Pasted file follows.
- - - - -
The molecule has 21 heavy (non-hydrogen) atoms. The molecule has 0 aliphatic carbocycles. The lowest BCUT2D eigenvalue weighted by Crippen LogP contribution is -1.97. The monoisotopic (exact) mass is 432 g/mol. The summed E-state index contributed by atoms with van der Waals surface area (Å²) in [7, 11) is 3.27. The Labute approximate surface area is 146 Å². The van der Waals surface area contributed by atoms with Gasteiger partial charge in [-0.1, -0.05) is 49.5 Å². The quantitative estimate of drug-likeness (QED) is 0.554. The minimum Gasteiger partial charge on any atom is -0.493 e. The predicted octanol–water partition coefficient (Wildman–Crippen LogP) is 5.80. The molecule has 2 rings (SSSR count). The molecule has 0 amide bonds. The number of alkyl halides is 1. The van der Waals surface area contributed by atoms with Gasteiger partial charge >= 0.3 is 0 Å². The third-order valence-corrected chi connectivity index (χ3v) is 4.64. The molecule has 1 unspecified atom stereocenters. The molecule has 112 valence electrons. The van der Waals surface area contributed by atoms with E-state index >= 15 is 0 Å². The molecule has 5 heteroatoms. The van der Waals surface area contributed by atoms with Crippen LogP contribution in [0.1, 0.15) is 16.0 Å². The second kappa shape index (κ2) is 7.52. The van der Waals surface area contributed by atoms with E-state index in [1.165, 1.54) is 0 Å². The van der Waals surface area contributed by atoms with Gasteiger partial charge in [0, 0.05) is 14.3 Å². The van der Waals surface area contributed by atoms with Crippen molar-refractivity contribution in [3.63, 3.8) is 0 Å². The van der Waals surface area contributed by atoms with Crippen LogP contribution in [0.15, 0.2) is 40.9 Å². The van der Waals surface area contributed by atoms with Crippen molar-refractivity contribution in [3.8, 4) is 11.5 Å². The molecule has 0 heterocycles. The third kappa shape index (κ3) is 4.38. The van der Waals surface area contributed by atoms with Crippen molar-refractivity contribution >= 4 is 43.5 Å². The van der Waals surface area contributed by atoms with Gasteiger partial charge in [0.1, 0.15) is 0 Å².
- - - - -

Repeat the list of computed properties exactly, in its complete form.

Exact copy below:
The molecule has 21 heavy (non-hydrogen) atoms. The molecule has 0 aliphatic carbocycles. The lowest BCUT2D eigenvalue weighted by Crippen LogP contribution is -1.97. The monoisotopic (exact) mass is 432 g/mol. The summed E-state index contributed by atoms with van der Waals surface area (Å²) in [7, 11) is 3.27. The Labute approximate surface area is 146 Å². The van der Waals surface area contributed by atoms with Gasteiger partial charge in [-0.1, -0.05) is 49.5 Å². The quantitative estimate of drug-likeness (QED) is 0.554. The minimum Gasteiger partial charge on any atom is -0.493 e. The predicted octanol–water partition coefficient (Wildman–Crippen LogP) is 5.80. The molecule has 2 rings (SSSR count). The molecule has 0 amide bonds. The number of alkyl halides is 1. The van der Waals surface area contributed by atoms with Gasteiger partial charge >= 0.3 is 0 Å². The third-order valence-corrected chi connectivity index (χ3v) is 4.64. The molecule has 1 unspecified atom stereocenters. The molecule has 112 valence electrons. The van der Waals surface area contributed by atoms with E-state index >= 15 is 0 Å². The molecule has 5 heteroatoms. The van der Waals surface area contributed by atoms with Crippen LogP contribution in [0.1, 0.15) is 16.0 Å². The second kappa shape index (κ2) is 7.52. The van der Waals surface area contributed by atoms with E-state index in [1.165, 1.54) is 0 Å². The van der Waals surface area contributed by atoms with Gasteiger partial charge in [0, 0.05) is 14.3 Å². The van der Waals surface area contributed by atoms with Crippen molar-refractivity contribution in [3.63, 3.8) is 0 Å². The van der Waals surface area contributed by atoms with Crippen LogP contribution in [0.15, 0.2) is 40.9 Å². The van der Waals surface area contributed by atoms with Crippen molar-refractivity contribution in [3.8, 4) is 11.5 Å². The molecule has 0 heterocycles. The third kappa shape index (κ3) is 4.38. The van der Waals surface area contributed by atoms with Crippen molar-refractivity contribution >= 4 is 43.5 Å². The van der Waals surface area contributed by atoms with Gasteiger partial charge in [0.1, 0.15) is 0 Å².